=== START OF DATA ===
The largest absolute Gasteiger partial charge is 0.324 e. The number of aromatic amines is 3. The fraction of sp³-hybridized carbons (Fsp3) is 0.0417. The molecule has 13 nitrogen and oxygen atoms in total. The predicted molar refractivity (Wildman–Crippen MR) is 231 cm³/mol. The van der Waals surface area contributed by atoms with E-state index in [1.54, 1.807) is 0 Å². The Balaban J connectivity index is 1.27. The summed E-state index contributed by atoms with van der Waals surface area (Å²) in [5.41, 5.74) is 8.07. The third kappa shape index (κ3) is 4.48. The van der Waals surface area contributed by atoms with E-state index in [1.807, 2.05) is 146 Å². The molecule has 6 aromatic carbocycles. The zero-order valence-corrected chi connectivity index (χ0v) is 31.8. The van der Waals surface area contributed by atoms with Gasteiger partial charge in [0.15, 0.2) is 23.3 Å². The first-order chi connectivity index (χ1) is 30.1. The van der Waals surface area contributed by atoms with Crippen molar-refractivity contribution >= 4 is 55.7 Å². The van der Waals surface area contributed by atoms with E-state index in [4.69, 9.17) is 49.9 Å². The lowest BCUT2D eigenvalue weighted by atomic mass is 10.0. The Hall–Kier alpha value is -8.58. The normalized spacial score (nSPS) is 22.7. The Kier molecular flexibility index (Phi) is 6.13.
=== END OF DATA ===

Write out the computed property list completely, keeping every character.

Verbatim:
The largest absolute Gasteiger partial charge is 0.324 e. The number of aromatic amines is 3. The fraction of sp³-hybridized carbons (Fsp3) is 0.0417. The molecule has 13 nitrogen and oxygen atoms in total. The predicted molar refractivity (Wildman–Crippen MR) is 231 cm³/mol. The van der Waals surface area contributed by atoms with E-state index in [1.54, 1.807) is 0 Å². The Balaban J connectivity index is 1.27. The summed E-state index contributed by atoms with van der Waals surface area (Å²) in [5.41, 5.74) is 8.07. The third kappa shape index (κ3) is 4.48. The van der Waals surface area contributed by atoms with E-state index in [1.807, 2.05) is 146 Å². The molecule has 6 aromatic carbocycles. The zero-order valence-corrected chi connectivity index (χ0v) is 31.8. The van der Waals surface area contributed by atoms with Gasteiger partial charge in [0.15, 0.2) is 23.3 Å². The first-order chi connectivity index (χ1) is 30.1. The van der Waals surface area contributed by atoms with Crippen molar-refractivity contribution >= 4 is 55.7 Å². The van der Waals surface area contributed by atoms with E-state index in [4.69, 9.17) is 49.9 Å². The lowest BCUT2D eigenvalue weighted by atomic mass is 10.0. The Hall–Kier alpha value is -8.58. The normalized spacial score (nSPS) is 22.7. The Kier molecular flexibility index (Phi) is 6.13.